by Lee Henderson
All Wendy Ashbubble has ever wanted is to draw comics as well as Charles Schultz’s Peanuts—and to one day see her creations grace the pages of a major daily newspaper. Growing up in Victoria in the 1970s, Wendy dreams of getting out, getting away … and getting recognition for her talent. And there’s another, never-whispered motivation that prompts her to seek her fortune: a deeply buried memory and unshakeable belief that her unknown father is Ronald Reagan, the fortieth president of the United States.
A chance meeting in Victoria with an attractive-but-mysterious travelling artist inspires Wendy to take the plunge, and she runs away to live in a dilapidated artists’ commune in San Francisco. There, amid the haze of top-quality weed, unbridled creativity, and unfettered sex, her dream begins to take tangible shape. With the aid of Frank Fleecen, an up-and-coming bonds trader and agent, Wendy’s Strays are soon competing for newsprint space against the likes of Berkeley Breathed, Jim Davis, and Bill Watterston … even against Wendy’s beloved Charles Schultz himself.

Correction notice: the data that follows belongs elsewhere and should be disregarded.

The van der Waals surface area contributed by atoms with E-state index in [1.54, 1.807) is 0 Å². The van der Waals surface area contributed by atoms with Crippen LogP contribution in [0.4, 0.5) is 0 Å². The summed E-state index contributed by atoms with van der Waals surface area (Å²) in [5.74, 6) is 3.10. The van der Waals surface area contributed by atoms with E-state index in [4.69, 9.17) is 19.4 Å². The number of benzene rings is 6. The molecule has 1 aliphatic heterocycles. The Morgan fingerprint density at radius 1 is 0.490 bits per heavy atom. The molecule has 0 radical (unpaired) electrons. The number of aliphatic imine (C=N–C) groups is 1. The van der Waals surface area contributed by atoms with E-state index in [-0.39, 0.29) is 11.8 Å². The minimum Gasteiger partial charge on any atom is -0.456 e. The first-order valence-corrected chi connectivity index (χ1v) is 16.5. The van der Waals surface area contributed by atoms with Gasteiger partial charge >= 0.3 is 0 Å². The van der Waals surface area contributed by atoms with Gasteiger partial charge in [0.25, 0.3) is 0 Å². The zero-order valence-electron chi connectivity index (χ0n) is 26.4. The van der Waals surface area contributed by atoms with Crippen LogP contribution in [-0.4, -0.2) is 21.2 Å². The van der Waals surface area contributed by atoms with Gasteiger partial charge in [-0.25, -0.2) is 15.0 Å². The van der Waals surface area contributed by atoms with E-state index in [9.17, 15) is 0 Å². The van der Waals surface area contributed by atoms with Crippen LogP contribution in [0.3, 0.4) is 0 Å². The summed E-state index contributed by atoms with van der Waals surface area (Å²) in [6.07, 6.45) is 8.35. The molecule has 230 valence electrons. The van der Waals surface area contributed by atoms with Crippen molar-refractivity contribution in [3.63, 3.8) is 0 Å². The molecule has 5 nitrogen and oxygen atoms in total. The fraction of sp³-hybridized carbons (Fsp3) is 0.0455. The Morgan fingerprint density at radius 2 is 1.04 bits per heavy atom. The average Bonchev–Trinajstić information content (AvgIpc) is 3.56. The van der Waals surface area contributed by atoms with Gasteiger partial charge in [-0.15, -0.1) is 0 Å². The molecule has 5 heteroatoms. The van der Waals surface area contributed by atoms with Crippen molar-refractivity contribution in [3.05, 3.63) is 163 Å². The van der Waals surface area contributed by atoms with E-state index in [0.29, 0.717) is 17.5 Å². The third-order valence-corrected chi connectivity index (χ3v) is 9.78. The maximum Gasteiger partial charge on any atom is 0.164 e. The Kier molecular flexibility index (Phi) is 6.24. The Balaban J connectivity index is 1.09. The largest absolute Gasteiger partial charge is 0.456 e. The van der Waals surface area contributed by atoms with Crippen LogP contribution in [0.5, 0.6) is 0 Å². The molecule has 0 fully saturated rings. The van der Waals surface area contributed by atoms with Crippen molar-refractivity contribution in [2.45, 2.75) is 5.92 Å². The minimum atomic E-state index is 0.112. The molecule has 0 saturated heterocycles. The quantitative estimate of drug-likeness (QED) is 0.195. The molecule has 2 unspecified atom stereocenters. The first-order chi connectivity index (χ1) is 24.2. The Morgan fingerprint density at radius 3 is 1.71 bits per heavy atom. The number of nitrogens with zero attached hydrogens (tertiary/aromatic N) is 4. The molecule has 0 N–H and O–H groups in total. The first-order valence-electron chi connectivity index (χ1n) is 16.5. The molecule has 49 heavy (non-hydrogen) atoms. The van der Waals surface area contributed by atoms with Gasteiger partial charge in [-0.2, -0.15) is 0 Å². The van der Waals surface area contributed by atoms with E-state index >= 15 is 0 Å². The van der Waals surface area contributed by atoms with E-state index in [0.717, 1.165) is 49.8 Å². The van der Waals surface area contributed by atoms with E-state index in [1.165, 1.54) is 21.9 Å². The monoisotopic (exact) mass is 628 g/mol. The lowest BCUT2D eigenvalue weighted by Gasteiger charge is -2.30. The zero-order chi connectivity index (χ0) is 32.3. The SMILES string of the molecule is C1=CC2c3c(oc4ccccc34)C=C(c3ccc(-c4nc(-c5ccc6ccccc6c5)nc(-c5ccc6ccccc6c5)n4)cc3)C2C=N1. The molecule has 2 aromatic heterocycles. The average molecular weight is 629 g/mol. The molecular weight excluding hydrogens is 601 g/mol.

But there are darker shades on the pencilled horizon: the spectre of AIDS, unexplained disappearances, bad therapy, junk bonds, demonology, and SEC agents investigating Frank’s business protocols.
The Road Narrows As You Go is simultaneously the portrait of a young woman struggling to find her place and a bright, rollicking, unflinching depiction of the 1980s. It embodies all the brash optimism and ruthless amoralism of the decade, as well as its preoccupation with repressed memories, and fully captures the flavour of an uncertain but deeply vibrant era.